It’s notable for being elevated by a video that was really more of an event, in which Gaga revels in her own strangeness; the more controlled and self-conscious Beyonce was just along for the ride. The video premiered in March 2010, four months after the Fame Monster EP release. And yet, it was received with such feverish excitement that Telephone felt like a second lead single. How many pop stars have pulled that off?

3 Poker Face

If her debut single was about sheer dancey euphoria, Poker Face was where things got ambiguous. The sweet spot for me is when Gaga gets at once sexual and menacing, a la Paparazzi and Bad Romance. Poker Face was the first sign of it. She sounds like an evil robot – the satanic niece of Vocoder Cher – and I was fascinated. Oh, and there’s a video of an orchestra performing it that’s godly.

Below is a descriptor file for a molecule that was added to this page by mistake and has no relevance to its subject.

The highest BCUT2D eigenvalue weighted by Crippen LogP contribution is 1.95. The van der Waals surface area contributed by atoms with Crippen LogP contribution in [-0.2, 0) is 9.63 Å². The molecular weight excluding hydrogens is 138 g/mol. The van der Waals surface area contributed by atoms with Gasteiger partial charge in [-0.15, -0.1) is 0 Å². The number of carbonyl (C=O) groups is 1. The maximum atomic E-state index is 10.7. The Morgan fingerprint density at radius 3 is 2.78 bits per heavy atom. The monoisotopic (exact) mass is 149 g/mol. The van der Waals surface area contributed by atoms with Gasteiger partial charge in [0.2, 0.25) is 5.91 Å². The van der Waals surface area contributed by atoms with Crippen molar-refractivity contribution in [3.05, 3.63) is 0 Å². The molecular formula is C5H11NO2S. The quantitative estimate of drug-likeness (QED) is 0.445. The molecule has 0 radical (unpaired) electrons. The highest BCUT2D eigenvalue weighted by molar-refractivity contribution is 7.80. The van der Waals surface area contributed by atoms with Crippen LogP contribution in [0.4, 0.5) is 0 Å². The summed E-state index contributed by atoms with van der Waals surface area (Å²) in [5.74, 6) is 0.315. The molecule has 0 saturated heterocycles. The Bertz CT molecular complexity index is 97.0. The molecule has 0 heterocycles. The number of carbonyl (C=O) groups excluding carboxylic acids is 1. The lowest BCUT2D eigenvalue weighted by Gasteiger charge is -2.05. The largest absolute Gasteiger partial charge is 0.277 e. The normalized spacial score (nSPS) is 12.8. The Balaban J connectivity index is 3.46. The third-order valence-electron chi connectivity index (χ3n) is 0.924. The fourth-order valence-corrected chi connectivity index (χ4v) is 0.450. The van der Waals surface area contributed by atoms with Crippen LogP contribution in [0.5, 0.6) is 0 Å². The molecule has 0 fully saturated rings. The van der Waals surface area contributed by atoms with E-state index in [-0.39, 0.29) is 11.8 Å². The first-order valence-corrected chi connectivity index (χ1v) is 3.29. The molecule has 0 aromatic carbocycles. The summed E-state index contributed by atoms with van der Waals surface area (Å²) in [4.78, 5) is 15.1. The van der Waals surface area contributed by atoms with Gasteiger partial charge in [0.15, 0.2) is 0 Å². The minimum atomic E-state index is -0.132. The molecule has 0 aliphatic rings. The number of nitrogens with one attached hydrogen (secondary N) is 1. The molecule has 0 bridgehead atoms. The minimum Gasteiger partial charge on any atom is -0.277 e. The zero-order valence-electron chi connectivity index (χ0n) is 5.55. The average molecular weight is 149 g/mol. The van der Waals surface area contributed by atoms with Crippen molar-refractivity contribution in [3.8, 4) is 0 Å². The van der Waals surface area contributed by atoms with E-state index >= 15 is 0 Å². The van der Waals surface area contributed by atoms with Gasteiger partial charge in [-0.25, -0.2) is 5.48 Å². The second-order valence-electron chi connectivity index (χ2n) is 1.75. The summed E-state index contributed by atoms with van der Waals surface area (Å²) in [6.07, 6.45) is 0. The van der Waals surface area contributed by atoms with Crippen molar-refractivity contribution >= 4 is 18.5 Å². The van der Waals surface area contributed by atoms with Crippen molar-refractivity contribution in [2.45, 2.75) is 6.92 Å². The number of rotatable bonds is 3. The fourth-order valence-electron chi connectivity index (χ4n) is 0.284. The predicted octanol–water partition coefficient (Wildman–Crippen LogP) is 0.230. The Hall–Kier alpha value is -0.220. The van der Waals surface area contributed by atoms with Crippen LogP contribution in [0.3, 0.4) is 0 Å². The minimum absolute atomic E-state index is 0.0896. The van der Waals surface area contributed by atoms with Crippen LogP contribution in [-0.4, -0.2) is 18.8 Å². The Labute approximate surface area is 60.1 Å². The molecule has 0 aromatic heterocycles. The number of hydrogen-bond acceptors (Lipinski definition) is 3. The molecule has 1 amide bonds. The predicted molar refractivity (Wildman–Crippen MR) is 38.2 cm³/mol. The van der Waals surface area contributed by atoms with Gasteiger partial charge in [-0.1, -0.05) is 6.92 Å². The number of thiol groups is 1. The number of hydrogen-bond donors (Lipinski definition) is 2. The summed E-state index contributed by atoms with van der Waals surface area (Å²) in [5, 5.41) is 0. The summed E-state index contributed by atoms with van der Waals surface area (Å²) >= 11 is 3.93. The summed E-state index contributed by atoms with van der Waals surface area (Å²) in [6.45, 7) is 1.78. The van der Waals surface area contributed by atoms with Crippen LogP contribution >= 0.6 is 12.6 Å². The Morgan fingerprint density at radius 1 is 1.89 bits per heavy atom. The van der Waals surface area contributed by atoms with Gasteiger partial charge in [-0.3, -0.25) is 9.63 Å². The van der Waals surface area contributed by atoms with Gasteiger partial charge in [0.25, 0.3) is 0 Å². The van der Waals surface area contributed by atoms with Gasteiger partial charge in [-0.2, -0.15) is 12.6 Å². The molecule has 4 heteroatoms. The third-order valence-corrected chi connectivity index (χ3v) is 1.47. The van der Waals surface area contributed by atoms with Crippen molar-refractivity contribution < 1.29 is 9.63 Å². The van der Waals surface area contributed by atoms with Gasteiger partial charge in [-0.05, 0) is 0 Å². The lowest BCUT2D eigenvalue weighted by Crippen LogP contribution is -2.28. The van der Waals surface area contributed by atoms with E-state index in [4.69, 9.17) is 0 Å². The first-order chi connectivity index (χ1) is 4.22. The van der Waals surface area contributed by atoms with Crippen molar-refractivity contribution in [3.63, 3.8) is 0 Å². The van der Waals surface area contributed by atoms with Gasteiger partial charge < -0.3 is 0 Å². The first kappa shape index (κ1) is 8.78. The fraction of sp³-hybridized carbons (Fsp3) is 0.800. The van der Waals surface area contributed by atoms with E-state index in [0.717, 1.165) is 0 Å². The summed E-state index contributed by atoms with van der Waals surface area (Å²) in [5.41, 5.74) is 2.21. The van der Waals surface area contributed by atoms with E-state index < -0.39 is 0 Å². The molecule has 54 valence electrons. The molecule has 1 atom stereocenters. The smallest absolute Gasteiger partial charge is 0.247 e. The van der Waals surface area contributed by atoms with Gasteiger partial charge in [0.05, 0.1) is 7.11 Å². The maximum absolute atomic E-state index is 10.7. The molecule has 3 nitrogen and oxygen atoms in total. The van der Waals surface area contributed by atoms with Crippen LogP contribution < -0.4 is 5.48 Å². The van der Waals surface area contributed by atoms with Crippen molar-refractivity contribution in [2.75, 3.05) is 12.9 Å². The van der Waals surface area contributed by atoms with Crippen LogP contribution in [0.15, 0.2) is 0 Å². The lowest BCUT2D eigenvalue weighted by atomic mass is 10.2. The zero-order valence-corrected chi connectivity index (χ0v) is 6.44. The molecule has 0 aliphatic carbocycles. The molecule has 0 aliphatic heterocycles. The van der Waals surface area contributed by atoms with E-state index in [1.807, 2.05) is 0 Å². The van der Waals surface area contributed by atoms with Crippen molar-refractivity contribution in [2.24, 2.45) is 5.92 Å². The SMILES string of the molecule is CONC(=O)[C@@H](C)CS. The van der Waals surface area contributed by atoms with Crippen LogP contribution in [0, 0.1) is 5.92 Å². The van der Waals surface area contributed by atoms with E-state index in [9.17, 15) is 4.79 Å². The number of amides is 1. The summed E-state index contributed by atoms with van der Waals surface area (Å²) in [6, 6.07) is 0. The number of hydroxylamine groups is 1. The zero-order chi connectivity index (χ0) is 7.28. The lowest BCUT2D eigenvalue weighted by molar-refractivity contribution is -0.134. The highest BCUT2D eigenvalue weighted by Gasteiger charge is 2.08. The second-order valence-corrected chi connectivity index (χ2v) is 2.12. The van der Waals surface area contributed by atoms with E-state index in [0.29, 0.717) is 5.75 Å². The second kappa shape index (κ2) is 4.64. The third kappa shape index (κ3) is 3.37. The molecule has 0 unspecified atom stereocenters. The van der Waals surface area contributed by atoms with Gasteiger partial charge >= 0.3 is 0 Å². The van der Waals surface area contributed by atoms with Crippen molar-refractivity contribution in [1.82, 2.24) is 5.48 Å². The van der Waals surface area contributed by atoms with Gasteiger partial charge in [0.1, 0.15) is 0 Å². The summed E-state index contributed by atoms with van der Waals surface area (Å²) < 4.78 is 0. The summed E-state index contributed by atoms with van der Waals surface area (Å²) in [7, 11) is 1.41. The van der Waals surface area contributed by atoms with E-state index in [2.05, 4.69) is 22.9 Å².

The tinny synths are very 00s, but the song’s message remains pertinent. Gaga’s said Poker Face is about thinking of women while in bed with men, and I still interpret this as an admission of bisexuality.

This was of course a massive deal in 2009, and unfortunately still is today. (Look at Rita Ora, for example, who smoked herself out of the closet amid a storm of controversy after last year’s tone deaf Girls).

2 Paparazzi

To be fair, The Fame contains some astonishingly basic moments. (When did you last listen to Boys Boys Boys?) But on the whole, I like to think of it as a concept album in which Gaga hides her intelligence in plain sight and flirts with vacuousness in a pitch for superstardom: a double bluff.